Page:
RIVERSIDE, Calif. — As a child, Cheech Marin loved to collect items — baseball cards, stamps, marbles — and organize them obsessively.
“I have a craze for coding them and putting them into some sort of collection or whole installation,” said Marin, 75, who is best known as the bearded Chicano, the classic Stowe. half of the comedy duo, Cheech & Chong.
In the 1980s, fueled by a steady stream of film and television productions, Marin’s natural inclination to collect was at its fullest when he fell in love with the work of Los Angeles Chicano artists such as John Valladz, George Yepes and Percy Valdez.
Their work, which blends Mexican and American influences and “passes a message from the front,” feels illuminating, like “listening to the Beatles for the first time,” says Marin, who is in South Los Angeles. A third-generation Mexican-American family grew up in Angeles and the San Fernando Valley.
Since then, Marin has collected more than 700 paintings, drawings, sculptures and mixed media works by Chicano artists, including Carlos Almaraz, Frank Romero and Judith HernandezIn the art world, Marin’s treasure trove of Chicano art is considered the largest such collection in the world.
Now, Marin’s collectibles are in Cheech Marin Chicano Arts and Cultural Center (known as “Cheech”) is located in Riverside, California, a mostly Latin American city of approximately 330,000 people, approximately 55 miles east of Los Angeles, in the vast Inland Empire region of Southern California.
Housed in the former Riverside Public Library, the center may be the first museum in the United States dedicated to Chicano art and culture. Marin hopes the project, a public-private partnership backed by substantial municipal investment, will spark a renaissance in Chicano art in the Inland Empire, once the cradle of California’s citrus production and one of the fastest-growing and racially diverse regions in the United States. one.
Marin was in high spirits during his latest rehearsal against Cheech before opening day on June 18. He pauses to admire the masterful brushwork in Romero’s “The Arrest of Paletros” and the colourful “cannonballs” in Almaraz’s disturbingly sublime “Sunset Crash.”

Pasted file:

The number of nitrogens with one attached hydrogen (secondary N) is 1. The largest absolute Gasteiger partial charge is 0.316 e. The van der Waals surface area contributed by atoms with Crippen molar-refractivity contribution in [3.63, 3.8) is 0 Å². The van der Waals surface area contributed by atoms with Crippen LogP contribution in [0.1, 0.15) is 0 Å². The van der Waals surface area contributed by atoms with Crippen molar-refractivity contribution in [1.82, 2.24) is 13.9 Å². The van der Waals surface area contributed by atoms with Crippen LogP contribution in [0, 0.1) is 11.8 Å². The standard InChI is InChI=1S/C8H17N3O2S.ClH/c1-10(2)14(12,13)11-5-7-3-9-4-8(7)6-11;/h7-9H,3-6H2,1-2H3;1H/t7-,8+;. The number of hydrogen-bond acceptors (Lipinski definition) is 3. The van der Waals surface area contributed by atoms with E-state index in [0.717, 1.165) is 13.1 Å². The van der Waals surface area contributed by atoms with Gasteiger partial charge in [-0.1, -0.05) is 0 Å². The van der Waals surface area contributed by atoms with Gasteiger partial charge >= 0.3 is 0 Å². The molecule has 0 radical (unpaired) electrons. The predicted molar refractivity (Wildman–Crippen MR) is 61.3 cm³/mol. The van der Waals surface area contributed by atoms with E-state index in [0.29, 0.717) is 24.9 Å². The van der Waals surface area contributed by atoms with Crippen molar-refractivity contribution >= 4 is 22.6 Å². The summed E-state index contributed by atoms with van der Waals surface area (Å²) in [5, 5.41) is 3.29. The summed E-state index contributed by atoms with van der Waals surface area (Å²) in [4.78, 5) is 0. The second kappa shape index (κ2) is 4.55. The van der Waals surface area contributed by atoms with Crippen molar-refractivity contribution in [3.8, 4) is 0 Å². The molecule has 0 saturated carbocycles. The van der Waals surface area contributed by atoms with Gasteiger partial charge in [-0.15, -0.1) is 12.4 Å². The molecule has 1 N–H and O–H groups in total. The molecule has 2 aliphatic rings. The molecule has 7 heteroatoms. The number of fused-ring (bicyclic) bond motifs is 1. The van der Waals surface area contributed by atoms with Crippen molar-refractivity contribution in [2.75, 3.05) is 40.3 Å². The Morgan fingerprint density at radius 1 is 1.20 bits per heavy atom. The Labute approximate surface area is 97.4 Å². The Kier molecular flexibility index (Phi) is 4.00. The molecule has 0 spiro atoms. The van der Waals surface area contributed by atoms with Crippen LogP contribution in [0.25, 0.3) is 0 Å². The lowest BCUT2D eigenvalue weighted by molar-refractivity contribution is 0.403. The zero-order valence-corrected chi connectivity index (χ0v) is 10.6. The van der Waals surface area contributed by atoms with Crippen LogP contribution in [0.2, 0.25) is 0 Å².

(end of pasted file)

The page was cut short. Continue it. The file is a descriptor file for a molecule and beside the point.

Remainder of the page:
“Kiki’s story was a serendipitous opportunity,” said Todd Wingate, curator of exhibitions and collections at the Riverside Museum of Art.
In 2017, Wingate and former Riverside City manager John Russo pitched Marin the idea of a museum based on his collection. At the time, the city was looking for a new tenant for its iconic public library building, a two-story pale yellow modernist building in the city’s historic core. Touring exhibition of Marin’s works on paper, “Papel Chicano Dos”, Recently, the Riverside Art Gallery has attracted record crowds. In exchange for Marin donating his collection to the Riverside Museum of Art, the city will cover the cost of housing it in the old library building.
“It’s not convincing,” Wingate said. “I think Cheech is just starting to think about where his collection belongs.”
“If you think about it, with a collection of the size and caliber of Cheech’s collection, there isn’t much room for the whole collection,” he added. “A lot of it is just stored in warehouses.”
Under a 25-year partnership agreement, the Riverside Museum of Art will manage Cheech, and the city will contribute about $1 million a year to cover operating costs.
The Riverside Museum of Art funded approximately $13 million in renovations to the library building, primarily through $9.7 million in state grants and private donations. The center expects to generate $3 million in admissions revenue during its first decade of operation.
Riverside Mayor Patricia Lock Dawson, who took office after the Cheech partnership was finalized, said she had received no pushback about the investment. (One notable lob came from a local Republican state legislature candidate, who called it “The Stoner Art Museum.” Twitter).
Mayor Dawson believes Cheech will appeal to people of all backgrounds, including international tourists. “I recently saw an article about it in the Japanese art news,” she said. “If you’re from Southern California, you’ve got to experience Chicano culture, right? But it’s also fun for people from the rest of the world.”
“All parties involved want Cheech to be self-sustaining,” said Drew Oberjuerge, executive director of the Riverside Museum of Art, who expects the bulk of its revenue to come from grants, fundraising, membership sales, admission store sales and facility rentals.
A persistent challenge for nonprofit arts organizations in the Inland Empire is the lack of public arts funding and philanthropy in the region, Oberjuerge said. State funding disproportionately benefits coastal communities and major urban centers such as Los Angeles, San Francisco and San Diego, she said. a report Nonprofits that discovered the Inland Empire received $25.55 per capita in donor support, compared with the state’s average of $262.99.